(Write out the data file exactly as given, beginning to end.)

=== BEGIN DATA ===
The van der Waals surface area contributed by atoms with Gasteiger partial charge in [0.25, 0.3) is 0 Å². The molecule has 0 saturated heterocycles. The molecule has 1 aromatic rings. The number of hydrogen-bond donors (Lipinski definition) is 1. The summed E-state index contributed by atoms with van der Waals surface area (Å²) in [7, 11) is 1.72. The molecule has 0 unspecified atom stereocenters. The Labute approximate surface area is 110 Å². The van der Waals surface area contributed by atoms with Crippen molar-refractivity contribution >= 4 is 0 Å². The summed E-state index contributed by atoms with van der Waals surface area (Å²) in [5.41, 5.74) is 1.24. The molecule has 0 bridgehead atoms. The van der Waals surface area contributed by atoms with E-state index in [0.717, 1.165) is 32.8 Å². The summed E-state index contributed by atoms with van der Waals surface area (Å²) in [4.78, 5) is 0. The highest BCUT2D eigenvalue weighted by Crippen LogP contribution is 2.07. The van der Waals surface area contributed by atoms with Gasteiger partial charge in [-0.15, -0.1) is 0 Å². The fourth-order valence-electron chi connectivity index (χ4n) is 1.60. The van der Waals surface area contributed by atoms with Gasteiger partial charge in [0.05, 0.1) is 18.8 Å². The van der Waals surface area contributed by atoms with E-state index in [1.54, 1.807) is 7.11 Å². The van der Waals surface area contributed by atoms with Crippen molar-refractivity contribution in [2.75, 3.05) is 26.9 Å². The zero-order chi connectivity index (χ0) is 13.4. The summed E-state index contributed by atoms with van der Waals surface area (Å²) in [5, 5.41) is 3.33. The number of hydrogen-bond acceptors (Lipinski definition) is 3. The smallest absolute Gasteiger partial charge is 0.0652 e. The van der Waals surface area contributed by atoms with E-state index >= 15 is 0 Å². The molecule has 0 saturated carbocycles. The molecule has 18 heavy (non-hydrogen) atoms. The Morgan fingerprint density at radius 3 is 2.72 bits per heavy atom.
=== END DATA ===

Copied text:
The van der Waals surface area contributed by atoms with Gasteiger partial charge in [0.25, 0.3) is 0 Å². The molecule has 0 saturated heterocycles. The molecule has 1 aromatic rings. The number of hydrogen-bond donors (Lipinski definition) is 1. The summed E-state index contributed by atoms with van der Waals surface area (Å²) in [7, 11) is 1.72. The molecule has 0 unspecified atom stereocenters. The Labute approximate surface area is 110 Å². The van der Waals surface area contributed by atoms with Crippen molar-refractivity contribution >= 4 is 0 Å². The summed E-state index contributed by atoms with van der Waals surface area (Å²) in [5.41, 5.74) is 1.24. The molecule has 0 bridgehead atoms. The van der Waals surface area contributed by atoms with E-state index in [0.717, 1.165) is 32.8 Å². The summed E-state index contributed by atoms with van der Waals surface area (Å²) in [4.78, 5) is 0. The highest BCUT2D eigenvalue weighted by Crippen LogP contribution is 2.07. The van der Waals surface area contributed by atoms with Gasteiger partial charge in [-0.15, -0.1) is 0 Å². The fourth-order valence-electron chi connectivity index (χ4n) is 1.60. The van der Waals surface area contributed by atoms with Gasteiger partial charge in [0.05, 0.1) is 18.8 Å². The van der Waals surface area contributed by atoms with E-state index in [1.54, 1.807) is 7.11 Å². The van der Waals surface area contributed by atoms with Crippen molar-refractivity contribution in [2.75, 3.05) is 26.9 Å². The zero-order chi connectivity index (χ0) is 13.4. The summed E-state index contributed by atoms with van der Waals surface area (Å²) in [5, 5.41) is 3.33. The number of hydrogen-bond acceptors (Lipinski definition) is 3. The smallest absolute Gasteiger partial charge is 0.0652 e. The van der Waals surface area contributed by atoms with E-state index >= 15 is 0 Å². The molecule has 0 saturated carbocycles. The molecule has 18 heavy (non-hydrogen) atoms. The Morgan fingerprint density at radius 3 is 2.72 bits per heavy atom.